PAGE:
But there is more. Whatever initiatives you might be planning further down the line to advance your strategy and reach your business goals, the CDO will have a key role to play. If you plan to introduce artificial intelligence tools to, say, transform your customer service operations using chatbots and customer interaction history, your CDO will be in charge of ensuring you have data collection and data governance processes in place that are capable of amassing the vast store of data you’ll need to analyze.
The job also means being responsible for your organization’s data governance, overall charge of the availability, usability, integrity and security of your enterprise’s data. The CIO is the one who will deliver the cybersecurity you need, but the CDO must specify what needs protecting and how: they will give guidance and set compliance rules and guidelines that are executed by the CIO and the IT team. Your data-driven organization’s intelligence will ultimately be of little use if the data has not been collected, stored and protected suitably.
The same applies to data integration. Your CDO can only be as effective as you would like if they know where and how data is being used across the organization. When you have data scattered variously throughout multiple data systems across your supply chain, marketing, human resources, customer service, accounts and numerous other departments, building a single, comprehensive, view of data remains a challenge. This, too, falls under the CDO’s remit.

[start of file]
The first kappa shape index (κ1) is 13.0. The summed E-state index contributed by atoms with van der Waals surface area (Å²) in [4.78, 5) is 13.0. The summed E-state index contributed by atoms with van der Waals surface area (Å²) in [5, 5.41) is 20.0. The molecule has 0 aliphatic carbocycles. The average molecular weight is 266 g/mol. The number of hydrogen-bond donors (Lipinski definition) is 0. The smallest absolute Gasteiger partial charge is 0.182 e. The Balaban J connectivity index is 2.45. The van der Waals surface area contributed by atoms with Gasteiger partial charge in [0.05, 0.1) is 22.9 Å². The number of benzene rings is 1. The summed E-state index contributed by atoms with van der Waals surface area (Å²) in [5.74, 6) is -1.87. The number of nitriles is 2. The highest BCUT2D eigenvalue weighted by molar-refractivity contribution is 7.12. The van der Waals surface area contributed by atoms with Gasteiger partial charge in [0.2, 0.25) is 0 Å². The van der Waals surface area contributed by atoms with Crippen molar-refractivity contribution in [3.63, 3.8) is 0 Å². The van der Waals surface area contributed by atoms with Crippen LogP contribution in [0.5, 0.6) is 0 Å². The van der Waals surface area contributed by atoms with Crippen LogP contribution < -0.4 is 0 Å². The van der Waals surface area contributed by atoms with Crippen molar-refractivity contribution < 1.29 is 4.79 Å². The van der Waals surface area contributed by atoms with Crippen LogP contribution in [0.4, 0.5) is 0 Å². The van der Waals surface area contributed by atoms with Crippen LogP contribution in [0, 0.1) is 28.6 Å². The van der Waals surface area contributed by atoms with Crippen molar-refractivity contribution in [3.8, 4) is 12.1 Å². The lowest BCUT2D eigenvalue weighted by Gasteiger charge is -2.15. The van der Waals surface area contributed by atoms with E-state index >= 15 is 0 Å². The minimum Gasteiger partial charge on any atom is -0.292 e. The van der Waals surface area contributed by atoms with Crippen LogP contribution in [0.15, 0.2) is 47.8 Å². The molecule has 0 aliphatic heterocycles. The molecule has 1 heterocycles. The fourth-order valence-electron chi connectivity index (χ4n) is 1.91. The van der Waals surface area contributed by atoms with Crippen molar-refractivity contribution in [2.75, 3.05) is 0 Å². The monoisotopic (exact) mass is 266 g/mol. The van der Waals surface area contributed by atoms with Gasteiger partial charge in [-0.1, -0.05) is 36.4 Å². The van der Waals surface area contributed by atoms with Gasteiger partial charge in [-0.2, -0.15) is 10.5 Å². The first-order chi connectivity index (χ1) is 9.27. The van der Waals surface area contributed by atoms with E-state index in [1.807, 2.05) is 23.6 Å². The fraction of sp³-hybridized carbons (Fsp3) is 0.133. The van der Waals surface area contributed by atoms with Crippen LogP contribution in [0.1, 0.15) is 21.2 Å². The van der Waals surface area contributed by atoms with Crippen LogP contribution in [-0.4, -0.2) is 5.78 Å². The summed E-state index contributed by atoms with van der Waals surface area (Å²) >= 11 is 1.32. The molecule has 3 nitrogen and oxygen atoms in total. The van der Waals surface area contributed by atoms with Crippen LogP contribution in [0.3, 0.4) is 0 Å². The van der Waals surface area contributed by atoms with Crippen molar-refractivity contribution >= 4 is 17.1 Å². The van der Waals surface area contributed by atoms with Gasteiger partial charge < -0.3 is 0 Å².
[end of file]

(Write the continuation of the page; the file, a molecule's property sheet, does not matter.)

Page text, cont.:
Is the CDO here to stay?
Opinions have varied, with some predicting that CDO responsibilities would revert to the CIO, but with data becoming the new oil, that would seem less likely. The CDO has become a defined role, now complementary to the CIO, CMO and COO, and a key strategic advisor to the CEO. As the sheer data volume generated daily by IoT, social media, e-commerce and mobile usage has continued to grow exponentially, the number of CDOs in large corporations has grown, too.
According to big data consulting company NewVantage Partners, in 2012, only 12% of Fortune 1000 companies had a CDO. By 2018, this had grown to 68%. The strategic nature of the CDO role seems to be defined, too, with Deloitte finding that of CDOs in enterprises with more than 500 employees, 87% had previously held a business job and just 13% had previously held an IT job.
What next for the CDO?
With data now increasingly being at the heart of competitive differentiation between successful and unsuccessful businesses, organizations that take a strategic approach to an effective data strategy position themselves better to thrive. A CDO is central to that. Another aspect of the role is leading internal data science teams, a very fast-growing area, where a big challenge is finding and recruiting the best data science skills and talents on the market.
Research from KPMG underlines this attitude: companies that have a dedicated CDO are twice as likely to have a clear digital strategy, and IBM has found that two-thirds of enterprises say they are outperforming rivals in market share and data-driven innovation. The value of data is only set to increase as companies continue to invest in data-driven projects, and the CDO will be central to digital transformation, delivering ROI and new business opportunities.
Data is the fuel of a new digital economy, and successfully realizing its value has become a business imperative. Our consulting experts can help you address the challenges and opportunities you face across the organization and answer the questions you have throughout your data journey.